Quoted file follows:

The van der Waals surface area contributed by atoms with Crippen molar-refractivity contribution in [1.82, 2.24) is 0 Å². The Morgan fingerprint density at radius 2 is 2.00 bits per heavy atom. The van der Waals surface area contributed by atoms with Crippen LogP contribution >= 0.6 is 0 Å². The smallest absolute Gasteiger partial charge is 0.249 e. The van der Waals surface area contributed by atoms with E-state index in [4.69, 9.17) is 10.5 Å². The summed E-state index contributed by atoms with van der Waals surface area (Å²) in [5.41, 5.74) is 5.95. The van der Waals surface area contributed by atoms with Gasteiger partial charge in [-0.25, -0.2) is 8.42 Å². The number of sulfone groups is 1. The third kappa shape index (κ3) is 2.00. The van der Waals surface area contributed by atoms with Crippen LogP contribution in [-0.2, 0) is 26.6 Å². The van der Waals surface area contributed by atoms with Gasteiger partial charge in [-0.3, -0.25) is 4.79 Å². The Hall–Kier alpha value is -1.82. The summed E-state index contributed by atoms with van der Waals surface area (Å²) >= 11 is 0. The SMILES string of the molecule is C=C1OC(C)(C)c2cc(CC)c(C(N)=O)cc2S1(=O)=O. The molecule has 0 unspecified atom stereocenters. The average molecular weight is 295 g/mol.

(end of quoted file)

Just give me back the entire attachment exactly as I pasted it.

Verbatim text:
The van der Waals surface area contributed by atoms with Crippen molar-refractivity contribution in [1.82, 2.24) is 0 Å². The Morgan fingerprint density at radius 2 is 2.00 bits per heavy atom. The van der Waals surface area contributed by atoms with Crippen LogP contribution >= 0.6 is 0 Å². The smallest absolute Gasteiger partial charge is 0.249 e. The van der Waals surface area contributed by atoms with E-state index in [4.69, 9.17) is 10.5 Å². The summed E-state index contributed by atoms with van der Waals surface area (Å²) in [5.41, 5.74) is 5.95. The van der Waals surface area contributed by atoms with Gasteiger partial charge in [-0.25, -0.2) is 8.42 Å². The number of sulfone groups is 1. The third kappa shape index (κ3) is 2.00. The van der Waals surface area contributed by atoms with Crippen LogP contribution in [-0.2, 0) is 26.6 Å². The van der Waals surface area contributed by atoms with Gasteiger partial charge in [-0.3, -0.25) is 4.79 Å². The Hall–Kier alpha value is -1.82. The summed E-state index contributed by atoms with van der Waals surface area (Å²) >= 11 is 0. The SMILES string of the molecule is C=C1OC(C)(C)c2cc(CC)c(C(N)=O)cc2S1(=O)=O. The molecule has 0 unspecified atom stereocenters. The average molecular weight is 295 g/mol.